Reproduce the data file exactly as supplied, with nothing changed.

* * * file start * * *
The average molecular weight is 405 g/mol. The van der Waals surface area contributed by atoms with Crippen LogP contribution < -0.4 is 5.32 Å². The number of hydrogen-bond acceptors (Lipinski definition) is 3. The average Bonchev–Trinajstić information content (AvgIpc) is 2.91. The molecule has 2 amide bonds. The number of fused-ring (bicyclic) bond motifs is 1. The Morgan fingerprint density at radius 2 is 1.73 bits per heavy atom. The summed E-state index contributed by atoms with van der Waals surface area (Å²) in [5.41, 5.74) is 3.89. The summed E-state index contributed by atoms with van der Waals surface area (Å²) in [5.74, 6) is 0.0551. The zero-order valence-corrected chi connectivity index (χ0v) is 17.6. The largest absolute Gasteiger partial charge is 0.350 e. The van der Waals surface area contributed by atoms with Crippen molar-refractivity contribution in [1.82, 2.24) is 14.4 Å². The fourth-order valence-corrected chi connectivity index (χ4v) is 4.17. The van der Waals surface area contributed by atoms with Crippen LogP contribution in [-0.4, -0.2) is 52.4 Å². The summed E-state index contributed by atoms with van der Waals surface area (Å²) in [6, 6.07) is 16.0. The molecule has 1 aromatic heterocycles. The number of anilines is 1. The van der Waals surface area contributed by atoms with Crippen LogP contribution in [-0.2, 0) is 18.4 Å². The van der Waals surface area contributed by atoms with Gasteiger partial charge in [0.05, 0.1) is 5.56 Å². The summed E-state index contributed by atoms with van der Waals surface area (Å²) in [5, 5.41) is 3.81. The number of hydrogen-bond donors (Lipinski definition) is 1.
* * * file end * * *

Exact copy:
The average molecular weight is 405 g/mol. The van der Waals surface area contributed by atoms with Crippen LogP contribution < -0.4 is 5.32 Å². The number of hydrogen-bond acceptors (Lipinski definition) is 3. The average Bonchev–Trinajstić information content (AvgIpc) is 2.91. The molecule has 2 amide bonds. The number of fused-ring (bicyclic) bond motifs is 1. The Morgan fingerprint density at radius 2 is 1.73 bits per heavy atom. The summed E-state index contributed by atoms with van der Waals surface area (Å²) in [5.41, 5.74) is 3.89. The summed E-state index contributed by atoms with van der Waals surface area (Å²) in [5.74, 6) is 0.0551. The zero-order valence-corrected chi connectivity index (χ0v) is 17.6. The largest absolute Gasteiger partial charge is 0.350 e. The van der Waals surface area contributed by atoms with Crippen molar-refractivity contribution in [1.82, 2.24) is 14.4 Å². The fourth-order valence-corrected chi connectivity index (χ4v) is 4.17. The van der Waals surface area contributed by atoms with Crippen LogP contribution in [-0.4, -0.2) is 52.4 Å². The summed E-state index contributed by atoms with van der Waals surface area (Å²) in [6, 6.07) is 16.0. The molecule has 1 aromatic heterocycles. The number of anilines is 1. The van der Waals surface area contributed by atoms with Crippen LogP contribution in [-0.2, 0) is 18.4 Å². The van der Waals surface area contributed by atoms with Gasteiger partial charge in [0.05, 0.1) is 5.56 Å². The summed E-state index contributed by atoms with van der Waals surface area (Å²) in [5, 5.41) is 3.81. The number of hydrogen-bond donors (Lipinski definition) is 1.